Serum levels of E2 levels are often referred to as being an important marker for the prediction of ovarian hyperstimulation syndrome (OHSS) (28), which is a severe and possibly life-threatening complication of ovarian stimulation for IVF (29). However, OHSS can also occur in patients who conceived spontaneously or in patients with low serum E2 levels on the day of final oocyte maturation, thereby challenging the “E2 myth” in OHSS prediction (30). Further studies demonstrated that the number of developing follicles (31, 32) are superior to the E2 concentration on day of final oocyte maturation for identifying patients at risk for OHSS.
Crucial to the success of ART outcome is the number of mature oocytes, available for fertilization. Hence, cycle monitoring tools should consist of parameters with the capability of identifying the optimal time for final oocyte maturation.
Ultrasonographic measurement of the follicle number and size, is an essential part of cycle monitoring and several studies have been conducted to evaluate the “optimal” follicle size for triggering ovulation. Current literature suggests that follicles of sizes 16–22 mm on the day of oocyte retrieval contribute the most to the number of oocytes retrieved and that oocytes, derived from medium size follicles (13–23 mm), have equal maturity rates, fertilization rates, and blastocyst development compared to oocytes from large size follicles (≥23 mm). These rates were significantly lower for oocytes obtained from small follicles (8–12 mm) (33–35). Follicle growth is assumed to occur at a pace of ~1.7 mm/day, theoretically resulting in a follicle size at the time of trigger administration, 34–38 h prior oocyte retrieval procedure, of 12–18 mm. Abbara et al. (36) confirmed the follicle size of 12–19 mm on the day of trigger as the size which is most likely to yield mature oocytes.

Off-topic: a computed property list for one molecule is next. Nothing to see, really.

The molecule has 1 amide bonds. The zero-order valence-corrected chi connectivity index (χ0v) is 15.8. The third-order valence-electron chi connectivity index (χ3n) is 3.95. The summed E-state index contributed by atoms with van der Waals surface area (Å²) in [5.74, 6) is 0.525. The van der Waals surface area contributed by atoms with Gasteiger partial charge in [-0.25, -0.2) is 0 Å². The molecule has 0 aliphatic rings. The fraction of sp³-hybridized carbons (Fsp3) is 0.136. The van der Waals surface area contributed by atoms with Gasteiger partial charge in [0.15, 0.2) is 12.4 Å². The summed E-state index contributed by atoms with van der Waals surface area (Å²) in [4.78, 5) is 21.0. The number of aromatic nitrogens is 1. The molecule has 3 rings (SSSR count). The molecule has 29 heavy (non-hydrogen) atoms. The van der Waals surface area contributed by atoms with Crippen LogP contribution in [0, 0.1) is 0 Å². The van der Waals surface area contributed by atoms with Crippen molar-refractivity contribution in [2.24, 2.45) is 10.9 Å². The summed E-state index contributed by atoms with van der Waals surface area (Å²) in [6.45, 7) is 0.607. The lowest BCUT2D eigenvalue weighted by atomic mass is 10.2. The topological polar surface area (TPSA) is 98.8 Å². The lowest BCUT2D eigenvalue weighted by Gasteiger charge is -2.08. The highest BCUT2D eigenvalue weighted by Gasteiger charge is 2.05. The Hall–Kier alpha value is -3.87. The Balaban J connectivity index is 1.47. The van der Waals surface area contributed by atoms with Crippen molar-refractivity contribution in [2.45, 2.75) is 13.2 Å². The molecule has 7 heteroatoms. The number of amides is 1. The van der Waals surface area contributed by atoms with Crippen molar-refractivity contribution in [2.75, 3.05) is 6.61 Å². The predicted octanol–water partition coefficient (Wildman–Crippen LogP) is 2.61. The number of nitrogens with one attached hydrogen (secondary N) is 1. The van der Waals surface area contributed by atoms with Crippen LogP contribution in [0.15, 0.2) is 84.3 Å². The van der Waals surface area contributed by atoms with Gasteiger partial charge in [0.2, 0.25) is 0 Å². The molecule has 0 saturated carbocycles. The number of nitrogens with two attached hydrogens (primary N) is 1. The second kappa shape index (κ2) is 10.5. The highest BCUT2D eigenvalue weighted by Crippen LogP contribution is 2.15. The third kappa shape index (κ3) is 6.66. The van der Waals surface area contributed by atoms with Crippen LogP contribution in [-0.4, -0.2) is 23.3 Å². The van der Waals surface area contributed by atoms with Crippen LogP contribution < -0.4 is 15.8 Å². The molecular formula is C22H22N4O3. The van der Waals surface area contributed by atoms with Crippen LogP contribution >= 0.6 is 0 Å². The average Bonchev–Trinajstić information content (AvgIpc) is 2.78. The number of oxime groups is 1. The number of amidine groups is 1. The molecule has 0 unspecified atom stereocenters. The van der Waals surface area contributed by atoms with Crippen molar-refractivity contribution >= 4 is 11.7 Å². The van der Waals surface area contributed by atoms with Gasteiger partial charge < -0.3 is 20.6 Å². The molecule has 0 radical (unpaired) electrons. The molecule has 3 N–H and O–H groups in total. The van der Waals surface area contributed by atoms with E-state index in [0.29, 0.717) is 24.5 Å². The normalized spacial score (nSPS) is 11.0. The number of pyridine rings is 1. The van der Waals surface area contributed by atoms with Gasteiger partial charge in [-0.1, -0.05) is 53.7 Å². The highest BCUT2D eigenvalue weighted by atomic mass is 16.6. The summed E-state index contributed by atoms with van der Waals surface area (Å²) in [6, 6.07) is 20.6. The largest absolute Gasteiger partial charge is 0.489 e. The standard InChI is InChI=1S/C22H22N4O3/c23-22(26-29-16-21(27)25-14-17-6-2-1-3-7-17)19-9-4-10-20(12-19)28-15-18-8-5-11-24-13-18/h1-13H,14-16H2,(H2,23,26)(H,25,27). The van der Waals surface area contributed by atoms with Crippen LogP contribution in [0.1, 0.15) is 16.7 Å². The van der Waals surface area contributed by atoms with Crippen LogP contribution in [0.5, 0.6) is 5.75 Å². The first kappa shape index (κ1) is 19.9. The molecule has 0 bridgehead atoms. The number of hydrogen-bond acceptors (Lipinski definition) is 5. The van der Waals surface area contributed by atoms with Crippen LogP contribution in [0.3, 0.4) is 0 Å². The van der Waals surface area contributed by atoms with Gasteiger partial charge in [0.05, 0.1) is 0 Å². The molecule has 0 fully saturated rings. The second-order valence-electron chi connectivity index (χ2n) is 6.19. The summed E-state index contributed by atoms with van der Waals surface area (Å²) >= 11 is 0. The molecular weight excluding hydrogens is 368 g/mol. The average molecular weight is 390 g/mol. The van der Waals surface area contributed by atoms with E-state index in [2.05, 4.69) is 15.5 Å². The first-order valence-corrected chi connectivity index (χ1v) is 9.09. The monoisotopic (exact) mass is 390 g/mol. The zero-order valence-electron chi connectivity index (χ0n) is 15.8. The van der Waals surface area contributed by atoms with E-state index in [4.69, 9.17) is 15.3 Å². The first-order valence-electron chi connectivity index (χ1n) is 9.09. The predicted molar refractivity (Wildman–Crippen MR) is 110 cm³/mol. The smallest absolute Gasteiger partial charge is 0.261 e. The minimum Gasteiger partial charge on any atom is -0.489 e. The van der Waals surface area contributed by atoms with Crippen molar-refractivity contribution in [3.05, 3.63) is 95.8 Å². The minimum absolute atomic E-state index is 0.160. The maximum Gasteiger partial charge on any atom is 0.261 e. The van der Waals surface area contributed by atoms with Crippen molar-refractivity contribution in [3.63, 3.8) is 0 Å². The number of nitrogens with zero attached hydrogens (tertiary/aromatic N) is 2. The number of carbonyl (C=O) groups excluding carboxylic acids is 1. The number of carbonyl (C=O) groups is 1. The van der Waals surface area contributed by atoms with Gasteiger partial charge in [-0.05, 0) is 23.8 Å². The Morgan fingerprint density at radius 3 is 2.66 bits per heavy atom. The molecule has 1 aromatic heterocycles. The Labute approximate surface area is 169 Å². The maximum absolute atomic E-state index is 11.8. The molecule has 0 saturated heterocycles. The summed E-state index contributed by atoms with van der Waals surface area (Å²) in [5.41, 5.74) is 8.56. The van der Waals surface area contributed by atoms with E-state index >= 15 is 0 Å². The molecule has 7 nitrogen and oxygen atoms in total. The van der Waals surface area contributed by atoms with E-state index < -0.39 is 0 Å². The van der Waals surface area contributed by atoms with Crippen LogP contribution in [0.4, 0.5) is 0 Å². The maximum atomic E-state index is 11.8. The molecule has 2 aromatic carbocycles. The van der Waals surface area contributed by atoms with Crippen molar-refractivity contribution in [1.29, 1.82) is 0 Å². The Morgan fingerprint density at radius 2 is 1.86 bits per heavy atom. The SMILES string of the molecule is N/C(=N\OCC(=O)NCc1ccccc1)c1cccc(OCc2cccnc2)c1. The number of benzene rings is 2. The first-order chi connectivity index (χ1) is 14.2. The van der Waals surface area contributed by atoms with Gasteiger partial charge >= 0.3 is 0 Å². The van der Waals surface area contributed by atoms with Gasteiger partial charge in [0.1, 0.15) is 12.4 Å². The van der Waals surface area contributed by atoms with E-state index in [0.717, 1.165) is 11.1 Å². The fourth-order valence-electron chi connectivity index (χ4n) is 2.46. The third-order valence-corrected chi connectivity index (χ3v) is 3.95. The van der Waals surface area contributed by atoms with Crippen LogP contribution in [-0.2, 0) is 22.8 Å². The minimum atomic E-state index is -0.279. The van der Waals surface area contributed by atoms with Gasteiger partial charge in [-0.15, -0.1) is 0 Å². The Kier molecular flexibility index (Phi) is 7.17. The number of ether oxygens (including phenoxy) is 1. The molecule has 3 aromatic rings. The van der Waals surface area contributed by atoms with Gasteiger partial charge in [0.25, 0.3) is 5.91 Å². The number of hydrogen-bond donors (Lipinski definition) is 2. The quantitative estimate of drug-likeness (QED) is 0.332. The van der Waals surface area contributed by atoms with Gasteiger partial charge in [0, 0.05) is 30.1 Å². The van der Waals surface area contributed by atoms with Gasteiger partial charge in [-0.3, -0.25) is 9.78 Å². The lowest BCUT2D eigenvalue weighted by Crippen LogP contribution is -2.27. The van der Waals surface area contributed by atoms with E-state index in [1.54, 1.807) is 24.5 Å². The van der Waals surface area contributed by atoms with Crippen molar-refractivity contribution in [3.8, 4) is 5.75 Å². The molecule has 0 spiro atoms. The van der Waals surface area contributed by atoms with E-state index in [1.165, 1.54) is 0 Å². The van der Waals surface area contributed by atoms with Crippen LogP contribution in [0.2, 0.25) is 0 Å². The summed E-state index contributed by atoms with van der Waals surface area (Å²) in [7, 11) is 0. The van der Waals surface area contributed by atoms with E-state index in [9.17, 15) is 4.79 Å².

Inhibins are produced by granulosa cells and exist as heterodimeric glycoproteins, composed of an α-subunit linked to either a ßA-subunit (Inhibin A) or a ßB-subunit (Inhibin B) (37). Together with E2, Inhibin A, and Inhibin B play a role in restraining FSH in order to ensure the development of a single dominant follicle (38). Inhibin B is mainly secreted by the smaller, non-selected cohort follicles, whereas Inhibin A is mainly produced by the dominant follicle and in a natural cycle, Inhibin A levels start to rise in the late follicular phase with the presence of larger size follicles of a size of ~15 mm (11, 39). Oocytes, derived from medium size follicles have equal maturity-, fertilization-, and blastocyst development rates as compared to oocytes from large size follicles.
An Inhibin A serum level of 668.1 pg/ml could be identified as a minimum threshold above which it is likely to retrieve ≥10 mature oocytes. In light of previous publications, evaluating the association between the number of retrieved oocytes and live birth (2)/cumulative live birth rates (40) and describing a number of retrieved oocytes to maximize live birth rate as ~15 (2)/and a relatively unchanged live birth probability between seven and 20 oocytes retrieved (40), respectively, the number of ≥10 mature oocytes presents a robust marker for a successful ART outcome. The only publication referring to the number of mature oocytes in the context of live birth rates derived their data from oocyte donation cycles (41). They described the threshold number as >10 oocytes retrieved, mature oocytes, zygotes, and cleaved embryos, as significant predictors of live birth as compared to <10 of each of these variables. Therefore, Inhibin A serum level represents an excellent parameter for the planning of trigger administration and oocyte retrieval in combination with TVUS.
The strength of our study lies in the sample size and the inclusion of patients independent of their quantitative ovarian reserve parameters, representing the “real life scenario” of an IVF center. Inhibin A has the potential to serve as a decision making tool when deciding the optimal time to trigger. Limitations of the study are that some of the included patients had previously performed stimulation cycles which may have influenced the decision when to administer medication for final oocyte maturation and that Inhibin A results were not taken into account when deciding on the trigger timing and therefore Inhibin A serum level was not used as a decision-making tool in this setting.